Vaccine row: EU chief claims bloc's jab rate is 'same' as UK
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The blood clot controversy surrounding AstraZeneca’s COVID-19 vaccine seemed to be subsiding on the continent but now that looks to change. Germany has decided to bar people under the age of 60 from getting the jab following reports of rare blood clots in the brains of 31 people who received the first dose of the vaccine. The decision flies in the face of recommendations from European Medicines Agency (EMA) and the World Health Organization, both of which have concluded there is no causal link between the two.
That is not to say the AstraZeneca vaccine does not engender side effects at all.
Like all medicines, this vaccine can cause side effects, although not everybody gets them.
Public Health England (PHE) has compiled a comprehensive list of the possible side effects of the vaccine.
Based on clinical trial data, PHE has ranked the side effects from very common to uncommon.
According to the data, very common (may affect more than one in 10 people) include:
- Tenderness, pain, warmth, itching or bruising where the injection is given
- Generally feeling unwell
- Feeling tired (fatigue)
- Chills or feeling feverish
- Feeling sick (nausea)
- Joint pain or muscle ache.
Common (may affect up to one in 10 people)
- Swelling, redness or a lump at the injection site
- Being sick (vomiting) or diarrhoea
- Flu-like symptoms, such as high temperature, sore throat, runny nose, cough and chills.
Uncommon (may affect up to one in 100 people):
- Feeling dizzy
- Decreased appetite
- Abdominal pain
- Enlarged lymph nodes
- Excessive sweating, itchy skin or rash.
“In clinical studies with the vaccine, most side effects were mild to moderate in nature and resolved within a few days with some still present a week after vaccination,” notes PHE.
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If side effects such as pain and/or fever are troublesome, there are things you can do to relieve symptoms.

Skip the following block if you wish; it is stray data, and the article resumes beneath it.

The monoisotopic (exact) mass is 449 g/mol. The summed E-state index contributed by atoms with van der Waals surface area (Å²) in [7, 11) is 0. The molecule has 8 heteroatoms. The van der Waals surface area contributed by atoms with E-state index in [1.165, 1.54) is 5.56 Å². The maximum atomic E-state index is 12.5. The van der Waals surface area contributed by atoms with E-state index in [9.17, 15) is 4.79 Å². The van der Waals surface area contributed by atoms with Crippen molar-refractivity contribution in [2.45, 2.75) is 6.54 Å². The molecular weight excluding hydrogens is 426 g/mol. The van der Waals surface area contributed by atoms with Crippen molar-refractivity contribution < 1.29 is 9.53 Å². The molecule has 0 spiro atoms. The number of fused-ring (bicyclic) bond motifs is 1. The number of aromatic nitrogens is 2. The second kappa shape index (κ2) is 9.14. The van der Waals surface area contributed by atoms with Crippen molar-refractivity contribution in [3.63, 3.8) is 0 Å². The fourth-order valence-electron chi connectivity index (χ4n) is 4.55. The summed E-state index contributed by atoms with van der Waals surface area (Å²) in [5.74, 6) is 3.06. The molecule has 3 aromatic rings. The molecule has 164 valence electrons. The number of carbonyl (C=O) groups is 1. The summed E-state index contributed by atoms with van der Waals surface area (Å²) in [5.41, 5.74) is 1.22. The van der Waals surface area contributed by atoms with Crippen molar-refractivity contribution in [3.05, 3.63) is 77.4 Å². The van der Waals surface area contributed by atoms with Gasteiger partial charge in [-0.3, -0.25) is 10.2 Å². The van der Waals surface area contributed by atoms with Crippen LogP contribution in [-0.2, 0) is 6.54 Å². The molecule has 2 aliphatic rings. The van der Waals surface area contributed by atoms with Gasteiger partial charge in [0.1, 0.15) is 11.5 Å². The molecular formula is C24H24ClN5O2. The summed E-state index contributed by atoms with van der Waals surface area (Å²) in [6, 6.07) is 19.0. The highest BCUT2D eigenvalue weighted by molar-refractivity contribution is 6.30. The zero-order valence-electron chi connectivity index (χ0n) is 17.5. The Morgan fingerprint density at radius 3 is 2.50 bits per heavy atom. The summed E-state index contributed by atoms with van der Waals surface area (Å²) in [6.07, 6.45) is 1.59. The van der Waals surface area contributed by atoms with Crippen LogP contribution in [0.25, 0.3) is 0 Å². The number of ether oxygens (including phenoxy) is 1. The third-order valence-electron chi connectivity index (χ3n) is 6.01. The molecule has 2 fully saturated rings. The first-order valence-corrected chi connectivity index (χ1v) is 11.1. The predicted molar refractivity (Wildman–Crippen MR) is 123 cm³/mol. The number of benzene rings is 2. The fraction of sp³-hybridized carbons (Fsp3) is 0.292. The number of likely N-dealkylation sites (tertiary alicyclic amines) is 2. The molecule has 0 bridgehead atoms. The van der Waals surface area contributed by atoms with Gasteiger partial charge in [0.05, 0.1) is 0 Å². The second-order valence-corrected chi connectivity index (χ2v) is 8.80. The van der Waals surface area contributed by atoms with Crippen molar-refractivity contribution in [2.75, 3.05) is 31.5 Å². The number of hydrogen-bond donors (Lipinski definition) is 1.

“You can take painkillers, such as paracetamol, if you need to,” says the NHS.
You should contact your GP surgery if you have a headache for more than four days after your vaccination or get bruising somewhere other than where you had your vaccination, advises the health body.
It is worth noting that if you have a high temperature that lasts longer than two days, a new, continuous cough or a loss or change to your sense of smell or taste you may have coronavirus, it adds.
How to respond to coronavirus symptoms
If you have any of the main symptoms of coronavirus (COVID-19), get a test as soon as possible.
You and anyone you live with should stay at home and not have visitors until you get your test result – only leave your home to have a test.
Anyone in your support bubble should also stay at home if you have been in close contact with them since your symptoms started or during the 48 hours before they started.
A support bubble is where someone who lives alone (or just with their children) can meet people from one other household.
How is the vaccine rollout being prioritised?
The NHS is currently offering the COVID-19 vaccine to people most at risk from coronavirus.
In England, the vaccine is being offered in some hospitals and pharmacies, at local centres run by GPs and at larger vaccination centres. More centres are opening all the time.
The order in which people will be offered the vaccine is based on advice from the Joint Committee on Vaccination and Immunisation (JCVI).
It is currently being prioritised based on risk and age.
The Government is aiming to give everyone a chance to get at least the first dose of a vaccine by the end of summer.
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